Are there such roles? If so, what purpose do they serve? If creating bridesmaids or groomsmen is a distinctly American (or Christian) cultural practice, then what are some reasons for or against including it an American Jewish wedding today?
The Talmud talks about having shushbinin -- close friends -- escort the bride and groom, to the point that someone who was shushbin at your wedding can't testify in court about you, as the personal connection is too tight.
What is still found today is having one good friend (each) serve as "honor escort", (shomer) for the bride/groom: for a day or two before the wedding, the bride-and-groom-to-be are treated as VIPs such that they shouldn't go out unattended. Hence a good friend accompanies them until the wedding.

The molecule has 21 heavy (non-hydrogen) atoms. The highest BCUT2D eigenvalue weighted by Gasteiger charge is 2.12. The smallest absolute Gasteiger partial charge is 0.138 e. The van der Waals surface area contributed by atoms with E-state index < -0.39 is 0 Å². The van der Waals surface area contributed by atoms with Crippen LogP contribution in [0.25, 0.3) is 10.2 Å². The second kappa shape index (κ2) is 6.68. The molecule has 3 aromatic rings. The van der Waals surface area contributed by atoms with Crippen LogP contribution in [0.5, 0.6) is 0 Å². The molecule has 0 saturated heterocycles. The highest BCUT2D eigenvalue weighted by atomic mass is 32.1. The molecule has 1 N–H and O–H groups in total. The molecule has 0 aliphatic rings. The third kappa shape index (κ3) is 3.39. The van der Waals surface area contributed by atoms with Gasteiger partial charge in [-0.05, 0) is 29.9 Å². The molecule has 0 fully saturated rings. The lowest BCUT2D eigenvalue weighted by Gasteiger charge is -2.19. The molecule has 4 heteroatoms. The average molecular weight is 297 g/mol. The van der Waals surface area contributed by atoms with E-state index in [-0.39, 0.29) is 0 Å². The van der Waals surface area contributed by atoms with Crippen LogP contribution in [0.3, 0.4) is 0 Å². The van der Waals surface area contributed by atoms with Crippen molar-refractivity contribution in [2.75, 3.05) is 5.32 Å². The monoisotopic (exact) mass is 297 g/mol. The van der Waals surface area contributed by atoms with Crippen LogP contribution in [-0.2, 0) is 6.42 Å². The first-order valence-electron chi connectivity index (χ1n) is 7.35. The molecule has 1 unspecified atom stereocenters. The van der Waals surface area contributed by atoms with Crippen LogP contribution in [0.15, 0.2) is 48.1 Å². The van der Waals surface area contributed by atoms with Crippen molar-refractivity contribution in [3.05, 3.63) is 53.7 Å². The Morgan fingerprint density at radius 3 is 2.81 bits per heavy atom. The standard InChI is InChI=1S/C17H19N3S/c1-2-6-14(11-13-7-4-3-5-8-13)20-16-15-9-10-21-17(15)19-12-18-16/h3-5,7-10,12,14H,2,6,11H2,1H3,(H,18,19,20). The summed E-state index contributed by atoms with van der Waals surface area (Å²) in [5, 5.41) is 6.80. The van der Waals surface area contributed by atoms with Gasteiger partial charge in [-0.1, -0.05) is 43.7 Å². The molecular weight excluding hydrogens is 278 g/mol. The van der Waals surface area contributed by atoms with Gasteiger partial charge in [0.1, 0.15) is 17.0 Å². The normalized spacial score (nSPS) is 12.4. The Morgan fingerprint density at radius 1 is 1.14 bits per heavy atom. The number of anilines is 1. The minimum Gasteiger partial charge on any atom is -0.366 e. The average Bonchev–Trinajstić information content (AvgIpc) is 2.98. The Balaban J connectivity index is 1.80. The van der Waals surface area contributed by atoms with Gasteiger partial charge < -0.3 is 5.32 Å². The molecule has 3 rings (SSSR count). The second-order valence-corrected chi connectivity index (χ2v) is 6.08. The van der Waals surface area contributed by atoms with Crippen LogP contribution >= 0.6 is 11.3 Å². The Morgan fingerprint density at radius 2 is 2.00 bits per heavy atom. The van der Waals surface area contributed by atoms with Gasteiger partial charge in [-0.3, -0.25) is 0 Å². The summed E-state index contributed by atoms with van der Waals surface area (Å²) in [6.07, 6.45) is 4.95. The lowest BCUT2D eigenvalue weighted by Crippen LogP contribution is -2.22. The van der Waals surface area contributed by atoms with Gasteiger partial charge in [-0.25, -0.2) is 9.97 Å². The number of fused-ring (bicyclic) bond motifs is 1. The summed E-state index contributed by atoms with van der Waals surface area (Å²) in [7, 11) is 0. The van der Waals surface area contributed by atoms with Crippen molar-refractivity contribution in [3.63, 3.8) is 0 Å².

Today I'm not aware of "bridesmaids and groomsmen" being part of what we'd expect at a traditional Jewish wedding, but given the above Talmudic discussion, I can't get all that upset about it. (Though keep in mind, we're talking a very tight handful of people whose job it is to help out, not a massive chorus line to serve as window dressing. Similarly, a lot of people will likely be busy, or don't want/need the spotlight. A Jewish wedding is about things that are bigger than just ourselves. "Hey everybody look at me!" isn't the right theme.)
As for the bridesmaids all wearing matching dresses -- I'm told this has non-Jewish origins about so the demons can't tell who's who or something -- my guess is no one today thinks superstition, only aesthetics on that one.